Rodri: The tactical chief Mikel Arteta needs to stop | Manchester City vs Arsenal

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With the Premier League ready to return, the football in Europe seems to be well and truly back with every league amongst the Top 5 in Europe back with the exception of Ligue 1. The Premier League restart with the battle of Batman and Robin with Pep Guardiola and Mikel Arteta set to face each other on the opening day of the return of football in England.

In this article, we study the core of Pep Guardiola’s tactical setup and ways that Mikel Arteta could exploit it. Ever since Rodri’s arrival at Manchester City in a deal from Atletico Madrid, he has been the foundation on which Pep builds his attacking moves. And if Mikel Arteta and Arsenal want to take points from the reigning champions then they do deal with Rodri. We’re also going to continue to study this particular match and find learning for Mikel Arteta to implement if he has to win the match over his former boss in Pep Guardiola. To know Why? Keep reading.


To establish Why, I have compared Rodri’s average stats this season to his stats against Wolverhampton Wanderers, a match which ended with Nuno Espírito Santo’s men winning it 2-0.

The first and foremost stat which signifies Wolves efficiency in cutting out Rodri is the progressive distance he covered through the match, which is quantified to 337 yards. This is a massive 14% decrease from his season average of 391.9 yards. For anyone who doesn’t understand what Progressive distance means, it’s basically the total distance covered by the passes completed by the player in the direction of the opposition’s goal.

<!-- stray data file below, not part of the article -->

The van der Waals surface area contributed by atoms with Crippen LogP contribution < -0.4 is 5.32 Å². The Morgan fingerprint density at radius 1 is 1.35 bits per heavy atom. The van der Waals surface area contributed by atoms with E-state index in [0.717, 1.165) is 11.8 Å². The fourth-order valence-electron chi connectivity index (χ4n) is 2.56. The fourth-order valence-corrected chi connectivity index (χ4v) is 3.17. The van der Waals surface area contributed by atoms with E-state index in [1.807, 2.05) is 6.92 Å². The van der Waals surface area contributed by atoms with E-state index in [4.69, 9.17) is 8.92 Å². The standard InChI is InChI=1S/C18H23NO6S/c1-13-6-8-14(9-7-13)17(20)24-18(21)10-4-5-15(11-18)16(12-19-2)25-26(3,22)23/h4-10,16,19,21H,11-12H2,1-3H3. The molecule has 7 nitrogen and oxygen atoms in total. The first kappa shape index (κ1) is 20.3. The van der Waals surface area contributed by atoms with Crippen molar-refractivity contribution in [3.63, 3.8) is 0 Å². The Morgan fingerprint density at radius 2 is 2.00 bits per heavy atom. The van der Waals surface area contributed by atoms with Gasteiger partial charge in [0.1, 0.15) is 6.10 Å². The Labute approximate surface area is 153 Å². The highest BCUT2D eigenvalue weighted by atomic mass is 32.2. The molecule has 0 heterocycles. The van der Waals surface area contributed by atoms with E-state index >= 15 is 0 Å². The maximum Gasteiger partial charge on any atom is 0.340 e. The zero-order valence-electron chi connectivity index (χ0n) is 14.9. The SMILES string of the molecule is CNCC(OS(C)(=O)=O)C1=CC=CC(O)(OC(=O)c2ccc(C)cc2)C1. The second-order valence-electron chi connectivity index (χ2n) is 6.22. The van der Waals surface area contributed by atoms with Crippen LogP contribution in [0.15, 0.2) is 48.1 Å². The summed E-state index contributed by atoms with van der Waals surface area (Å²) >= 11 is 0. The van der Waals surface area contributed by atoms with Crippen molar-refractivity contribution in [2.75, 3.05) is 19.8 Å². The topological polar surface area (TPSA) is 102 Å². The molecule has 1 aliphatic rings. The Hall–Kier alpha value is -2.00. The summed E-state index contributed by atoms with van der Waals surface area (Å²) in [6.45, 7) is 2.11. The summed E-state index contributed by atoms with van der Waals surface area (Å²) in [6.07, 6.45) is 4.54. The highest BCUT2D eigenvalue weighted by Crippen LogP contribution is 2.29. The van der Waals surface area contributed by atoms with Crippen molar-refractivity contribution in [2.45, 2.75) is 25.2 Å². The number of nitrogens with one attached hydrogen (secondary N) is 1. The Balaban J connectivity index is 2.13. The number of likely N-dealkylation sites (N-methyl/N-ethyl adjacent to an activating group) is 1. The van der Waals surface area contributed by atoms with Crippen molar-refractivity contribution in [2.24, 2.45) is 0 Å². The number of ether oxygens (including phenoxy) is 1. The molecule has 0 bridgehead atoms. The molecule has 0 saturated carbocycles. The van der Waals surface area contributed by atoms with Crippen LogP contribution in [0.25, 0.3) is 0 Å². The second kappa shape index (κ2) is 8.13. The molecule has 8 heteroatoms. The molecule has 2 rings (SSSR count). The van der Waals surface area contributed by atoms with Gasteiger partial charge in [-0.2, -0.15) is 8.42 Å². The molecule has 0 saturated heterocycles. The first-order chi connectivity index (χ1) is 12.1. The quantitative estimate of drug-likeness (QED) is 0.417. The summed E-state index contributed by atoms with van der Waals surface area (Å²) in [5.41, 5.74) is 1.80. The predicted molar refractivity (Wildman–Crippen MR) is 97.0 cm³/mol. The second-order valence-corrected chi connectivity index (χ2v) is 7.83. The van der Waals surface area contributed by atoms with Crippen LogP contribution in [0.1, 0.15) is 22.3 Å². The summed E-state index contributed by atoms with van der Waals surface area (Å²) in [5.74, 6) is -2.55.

What this 14% dip implies is that Rodri was forced to play the ball back due to the lack of options in front of him, which is credited to Wolves efficiency in cutting down on his passing lanes.


His season average xA (expected assists) is 0.05, though his xA for this particular match was 0.01, not an impactful difference, again it signifies that he wasn’t able to be as effective as he was used to be.

The lack of xA is even more surprising considering that he had 36 touches in the final third in that particular match. Which is more than TWICE of his season average. It shows that he was allowed the space but wasn’t allowed the passing lanes to make key passes.

He made no passes into the penalty area at all during that match, while his passes into the final third of Wolves’ half also saw a dip of 16% from his season average.


Even though he was present in the final third more often though he wasn’t allowed to make forward passes.

Pep’s system is massively dependent on its pivot and if one can successfully isolate him, who in this case was Rodri, then by blocking his passing lanes then there is more than a good chance to beat his side, which is successfully showcased by Wolves. Mikel Arteta and his men will have their work cut out, however with the right tactics employed, the Gunners do have a chance.


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